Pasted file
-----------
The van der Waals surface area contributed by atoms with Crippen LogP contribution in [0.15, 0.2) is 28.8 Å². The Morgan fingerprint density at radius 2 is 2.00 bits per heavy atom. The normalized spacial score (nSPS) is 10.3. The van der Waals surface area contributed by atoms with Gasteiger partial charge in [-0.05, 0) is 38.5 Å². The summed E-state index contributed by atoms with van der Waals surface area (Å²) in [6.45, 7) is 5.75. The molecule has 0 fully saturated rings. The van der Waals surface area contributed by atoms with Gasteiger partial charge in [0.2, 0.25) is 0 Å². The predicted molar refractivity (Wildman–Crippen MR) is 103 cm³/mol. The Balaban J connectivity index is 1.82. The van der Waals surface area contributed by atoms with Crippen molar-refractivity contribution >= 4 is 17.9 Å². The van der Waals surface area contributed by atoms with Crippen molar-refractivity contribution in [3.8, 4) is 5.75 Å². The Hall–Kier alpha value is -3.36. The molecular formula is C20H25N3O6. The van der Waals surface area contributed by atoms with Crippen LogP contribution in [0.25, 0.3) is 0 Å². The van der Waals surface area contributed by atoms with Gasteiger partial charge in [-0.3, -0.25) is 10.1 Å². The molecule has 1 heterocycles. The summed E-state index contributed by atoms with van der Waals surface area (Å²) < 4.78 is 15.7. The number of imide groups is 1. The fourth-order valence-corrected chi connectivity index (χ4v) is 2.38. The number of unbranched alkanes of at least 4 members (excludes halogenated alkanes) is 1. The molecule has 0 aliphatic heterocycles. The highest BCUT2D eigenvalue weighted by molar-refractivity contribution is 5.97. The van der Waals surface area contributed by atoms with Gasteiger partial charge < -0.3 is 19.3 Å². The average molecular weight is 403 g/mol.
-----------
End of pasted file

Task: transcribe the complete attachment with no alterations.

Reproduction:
The van der Waals surface area contributed by atoms with Crippen LogP contribution in [0.15, 0.2) is 28.8 Å². The Morgan fingerprint density at radius 2 is 2.00 bits per heavy atom. The normalized spacial score (nSPS) is 10.3. The van der Waals surface area contributed by atoms with Gasteiger partial charge in [-0.05, 0) is 38.5 Å². The summed E-state index contributed by atoms with van der Waals surface area (Å²) in [6.45, 7) is 5.75. The molecule has 0 fully saturated rings. The van der Waals surface area contributed by atoms with Gasteiger partial charge in [0.2, 0.25) is 0 Å². The predicted molar refractivity (Wildman–Crippen MR) is 103 cm³/mol. The Balaban J connectivity index is 1.82. The van der Waals surface area contributed by atoms with Crippen molar-refractivity contribution >= 4 is 17.9 Å². The van der Waals surface area contributed by atoms with Crippen molar-refractivity contribution in [3.8, 4) is 5.75 Å². The Hall–Kier alpha value is -3.36. The molecular formula is C20H25N3O6. The van der Waals surface area contributed by atoms with Crippen LogP contribution in [0.25, 0.3) is 0 Å². The van der Waals surface area contributed by atoms with Gasteiger partial charge in [-0.3, -0.25) is 10.1 Å². The molecule has 1 heterocycles. The summed E-state index contributed by atoms with van der Waals surface area (Å²) < 4.78 is 15.7. The number of imide groups is 1. The fourth-order valence-corrected chi connectivity index (χ4v) is 2.38. The number of unbranched alkanes of at least 4 members (excludes halogenated alkanes) is 1. The molecule has 0 aliphatic heterocycles. The highest BCUT2D eigenvalue weighted by molar-refractivity contribution is 5.97. The van der Waals surface area contributed by atoms with Gasteiger partial charge < -0.3 is 19.3 Å². The average molecular weight is 403 g/mol.